Image: Car on stack of money © Dynamic Graphics, Jupiterimages

Val W. emailed me because she was “finally out of ideas and energy.” The 27-year-old was cutting expenses wherever she could -- axing cable, vacations and new clothes -- but she couldn’t make progress on her debt or save for her future.

Val’s big problem is the $678 monthly car payment eating up a third of her $2,000 monthly income.

“I have three years left to pay,” she explained, “and can't refinance because of my credit and (because) the car has negative equity.”

Val’s payment certainly is outsized, but big car expenses aren’t all that unusual. American households spend more on their wheels than on anything other than housing.

The average household shelled out $8,293, or 13% of its $63,985 pretax income, on transportation costs in 2011, according to the Bureau of Labor Statistics. That average includes purchase costs and car payments of $2,669; gas and oil charges of $2,655; and $2,454 for other expenses including insurance, maintenance, repairs and registration. (The average household also spent $516 on public transportation.)

Moreover, earning less doesn’t necessarily mean spending less on your ride. In fact, the less people earn, the larger the percentage of their incomes goes to cars. Transportation costs ate up 23% of gross incomes for those who made $15,000 to $19,999, but just 10% for those making over $70,000.

At the same time, most Americans are failing to save enough for retirement:

● Half of Americans aren’t contributing to  retirement plan at all, according to a survey last year by LIMRA, a trade organization for financial services.

Liz Weston

Liz Weston

● Most of those who are saving haven’t saved much; 60% of workers polled by the Employee Benefit Research Institute had less than $25,000.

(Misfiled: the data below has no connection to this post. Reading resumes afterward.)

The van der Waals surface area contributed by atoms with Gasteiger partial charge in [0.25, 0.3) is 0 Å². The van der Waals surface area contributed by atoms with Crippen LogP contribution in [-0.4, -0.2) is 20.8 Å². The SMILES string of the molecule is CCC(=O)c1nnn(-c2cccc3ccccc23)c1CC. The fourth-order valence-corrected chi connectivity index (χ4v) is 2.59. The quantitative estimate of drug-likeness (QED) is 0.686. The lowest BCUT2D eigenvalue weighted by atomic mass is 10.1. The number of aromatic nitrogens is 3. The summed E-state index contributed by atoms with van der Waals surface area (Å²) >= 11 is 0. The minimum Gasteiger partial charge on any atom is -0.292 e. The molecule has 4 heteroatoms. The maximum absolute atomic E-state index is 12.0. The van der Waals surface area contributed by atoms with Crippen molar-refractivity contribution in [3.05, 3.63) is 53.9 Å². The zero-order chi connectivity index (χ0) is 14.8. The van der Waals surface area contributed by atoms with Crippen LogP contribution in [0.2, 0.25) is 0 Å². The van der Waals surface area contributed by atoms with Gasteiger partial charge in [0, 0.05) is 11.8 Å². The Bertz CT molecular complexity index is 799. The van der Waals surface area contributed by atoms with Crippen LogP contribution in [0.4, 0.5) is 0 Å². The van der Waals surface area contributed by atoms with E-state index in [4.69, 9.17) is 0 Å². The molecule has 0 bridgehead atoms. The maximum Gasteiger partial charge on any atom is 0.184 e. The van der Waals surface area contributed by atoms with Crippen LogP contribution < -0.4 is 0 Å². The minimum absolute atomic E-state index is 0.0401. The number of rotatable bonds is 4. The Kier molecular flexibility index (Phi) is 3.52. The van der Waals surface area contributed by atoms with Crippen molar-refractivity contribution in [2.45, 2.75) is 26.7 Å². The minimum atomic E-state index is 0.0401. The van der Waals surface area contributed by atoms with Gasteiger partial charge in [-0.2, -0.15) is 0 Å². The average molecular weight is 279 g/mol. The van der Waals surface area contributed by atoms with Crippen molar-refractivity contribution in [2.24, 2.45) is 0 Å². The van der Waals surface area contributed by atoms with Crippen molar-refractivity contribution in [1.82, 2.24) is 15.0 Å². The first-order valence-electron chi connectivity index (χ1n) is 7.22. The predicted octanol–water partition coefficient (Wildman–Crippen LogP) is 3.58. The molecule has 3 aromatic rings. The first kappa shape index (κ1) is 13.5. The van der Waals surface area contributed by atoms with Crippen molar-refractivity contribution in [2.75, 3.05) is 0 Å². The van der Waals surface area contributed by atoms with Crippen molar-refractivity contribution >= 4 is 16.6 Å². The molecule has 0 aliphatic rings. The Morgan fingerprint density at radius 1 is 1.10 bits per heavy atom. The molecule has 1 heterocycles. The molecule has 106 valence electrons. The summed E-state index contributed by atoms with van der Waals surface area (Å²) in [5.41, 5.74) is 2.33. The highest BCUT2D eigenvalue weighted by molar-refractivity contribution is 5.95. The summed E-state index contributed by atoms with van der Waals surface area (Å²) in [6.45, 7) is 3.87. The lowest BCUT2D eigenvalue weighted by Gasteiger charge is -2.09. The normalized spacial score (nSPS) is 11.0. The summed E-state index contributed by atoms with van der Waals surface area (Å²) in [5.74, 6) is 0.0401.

● One researcher estimates that half of workers who are now middle class will be near or below the poverty line in retirement. Teresa Ghilarducci, a professor of economics at the New School for Social Research, said research from the school’s Schwartz Center for Economic Policy Research shows that three-quarters of adults ages 50 to 64 have so little saved that the money won’t provide a significant supplement to their Social Security checks.

Once you see the numbers, it’s easy to conclude that our cars are robbing our retirements.

Let’s say that instead of spending it on vehicle expenses, you invested $8,000 every year over the course of 40 years. You’d wind up with $1.2 million, assuming a 6% average annual return. If your returns averaged 8%, you’d have more than $2 million.

It’s unlikely that households could entirely eliminate auto expenses, of course. But there’s ample evidence to suggest that plenty of people are spending too much on their cars. For example:

  • Many people aren’t paying off their current car before buying the next one. In November, nearly one out of four car sales with a trade-in involved negative equity, according to car research site That’s up from one in five in 2010.
  • The vast majority of car loans are for more than 48 months, an indication that borrowers are stretching too far to buy cars. In November, 90% of new car loans and 85% of used car loans stretched for more than 48 months.

“For many, getting qualified for a new car purchase is easy even with bad credit,” said Steve Rhode, the founder of a credit counseling firm who now helps strapped borrowers at “When the dealer is hanging easy financing right in front of you for the car you want, it's easy to forget one basic rule of the financial world: Just because a lender will approve you, doesn't mean you can afford it.”

Even if you are able to resist, your monthly payment is only part of the story. Once insurance, maintenance, repairs, fuel and depreciation are factored in, the real cost of owning the car is typically doubled. ( has a “True Cost to Own Feature” that breaks those expenses down by car make and model.)

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